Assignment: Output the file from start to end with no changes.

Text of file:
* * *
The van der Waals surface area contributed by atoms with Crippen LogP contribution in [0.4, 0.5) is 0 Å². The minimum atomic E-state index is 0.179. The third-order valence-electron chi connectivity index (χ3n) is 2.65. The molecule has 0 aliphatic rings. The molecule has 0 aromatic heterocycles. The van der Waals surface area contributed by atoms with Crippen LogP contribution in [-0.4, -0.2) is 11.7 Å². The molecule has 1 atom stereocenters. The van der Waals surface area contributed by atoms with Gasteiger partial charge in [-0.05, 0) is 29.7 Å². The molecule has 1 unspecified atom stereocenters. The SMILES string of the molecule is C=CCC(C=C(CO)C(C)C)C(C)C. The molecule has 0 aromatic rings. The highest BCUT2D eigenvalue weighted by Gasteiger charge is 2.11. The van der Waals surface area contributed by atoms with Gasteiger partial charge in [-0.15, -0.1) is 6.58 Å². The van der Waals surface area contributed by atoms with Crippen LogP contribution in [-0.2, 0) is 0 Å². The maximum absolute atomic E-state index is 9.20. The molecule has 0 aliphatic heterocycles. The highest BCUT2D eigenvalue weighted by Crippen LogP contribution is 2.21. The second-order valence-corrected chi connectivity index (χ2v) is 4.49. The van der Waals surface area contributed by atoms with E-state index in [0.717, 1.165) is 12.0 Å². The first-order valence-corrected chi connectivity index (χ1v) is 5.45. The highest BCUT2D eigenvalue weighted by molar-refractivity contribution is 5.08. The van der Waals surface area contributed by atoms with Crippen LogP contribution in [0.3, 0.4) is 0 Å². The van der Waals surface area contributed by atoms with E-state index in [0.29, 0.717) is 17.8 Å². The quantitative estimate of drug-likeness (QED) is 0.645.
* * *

The van der Waals surface area contributed by atoms with Crippen LogP contribution in [0.4, 0.5) is 0 Å². The minimum atomic E-state index is 0.179. The third-order valence-electron chi connectivity index (χ3n) is 2.65. The molecule has 0 aliphatic rings. The molecule has 0 aromatic heterocycles. The van der Waals surface area contributed by atoms with Crippen LogP contribution in [-0.4, -0.2) is 11.7 Å². The molecule has 1 atom stereocenters. The van der Waals surface area contributed by atoms with Gasteiger partial charge in [-0.05, 0) is 29.7 Å². The molecule has 1 unspecified atom stereocenters. The SMILES string of the molecule is C=CCC(C=C(CO)C(C)C)C(C)C. The molecule has 0 aromatic rings. The highest BCUT2D eigenvalue weighted by Gasteiger charge is 2.11. The van der Waals surface area contributed by atoms with Gasteiger partial charge in [-0.15, -0.1) is 6.58 Å². The van der Waals surface area contributed by atoms with Crippen LogP contribution in [-0.2, 0) is 0 Å². The maximum absolute atomic E-state index is 9.20. The molecule has 0 aliphatic heterocycles. The highest BCUT2D eigenvalue weighted by Crippen LogP contribution is 2.21. The second-order valence-corrected chi connectivity index (χ2v) is 4.49. The van der Waals surface area contributed by atoms with E-state index in [0.717, 1.165) is 12.0 Å². The first-order valence-corrected chi connectivity index (χ1v) is 5.45. The highest BCUT2D eigenvalue weighted by molar-refractivity contribution is 5.08. The van der Waals surface area contributed by atoms with Crippen LogP contribution in [0.3, 0.4) is 0 Å². The van der Waals surface area contributed by atoms with E-state index in [0.29, 0.717) is 17.8 Å². The quantitative estimate of drug-likeness (QED) is 0.645.